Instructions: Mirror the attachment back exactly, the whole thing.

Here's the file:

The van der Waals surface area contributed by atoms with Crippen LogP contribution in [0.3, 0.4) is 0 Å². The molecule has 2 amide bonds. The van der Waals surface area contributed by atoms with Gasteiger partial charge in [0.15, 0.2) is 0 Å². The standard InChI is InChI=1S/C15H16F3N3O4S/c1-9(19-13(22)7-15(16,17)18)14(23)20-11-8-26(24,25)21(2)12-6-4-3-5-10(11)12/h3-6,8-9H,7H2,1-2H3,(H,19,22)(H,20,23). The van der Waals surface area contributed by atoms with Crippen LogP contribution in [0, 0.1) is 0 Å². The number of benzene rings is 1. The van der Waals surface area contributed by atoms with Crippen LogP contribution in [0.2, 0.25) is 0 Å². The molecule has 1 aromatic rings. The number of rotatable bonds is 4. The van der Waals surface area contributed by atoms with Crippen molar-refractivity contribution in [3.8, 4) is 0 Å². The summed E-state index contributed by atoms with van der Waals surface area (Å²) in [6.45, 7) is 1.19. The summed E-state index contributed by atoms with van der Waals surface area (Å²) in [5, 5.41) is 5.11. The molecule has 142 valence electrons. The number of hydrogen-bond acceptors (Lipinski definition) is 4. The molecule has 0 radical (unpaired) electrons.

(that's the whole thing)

The van der Waals surface area contributed by atoms with Crippen LogP contribution in [0.3, 0.4) is 0 Å². The molecule has 2 amide bonds. The van der Waals surface area contributed by atoms with Gasteiger partial charge in [0.15, 0.2) is 0 Å². The standard InChI is InChI=1S/C15H16F3N3O4S/c1-9(19-13(22)7-15(16,17)18)14(23)20-11-8-26(24,25)21(2)12-6-4-3-5-10(11)12/h3-6,8-9H,7H2,1-2H3,(H,19,22)(H,20,23). The van der Waals surface area contributed by atoms with Crippen LogP contribution in [0, 0.1) is 0 Å². The number of benzene rings is 1. The van der Waals surface area contributed by atoms with Crippen LogP contribution in [0.2, 0.25) is 0 Å². The molecule has 1 aromatic rings. The number of rotatable bonds is 4. The van der Waals surface area contributed by atoms with Crippen molar-refractivity contribution in [3.8, 4) is 0 Å². The summed E-state index contributed by atoms with van der Waals surface area (Å²) in [6.45, 7) is 1.19. The summed E-state index contributed by atoms with van der Waals surface area (Å²) in [5, 5.41) is 5.11. The molecule has 142 valence electrons. The number of hydrogen-bond acceptors (Lipinski definition) is 4. The molecule has 0 radical (unpaired) electrons.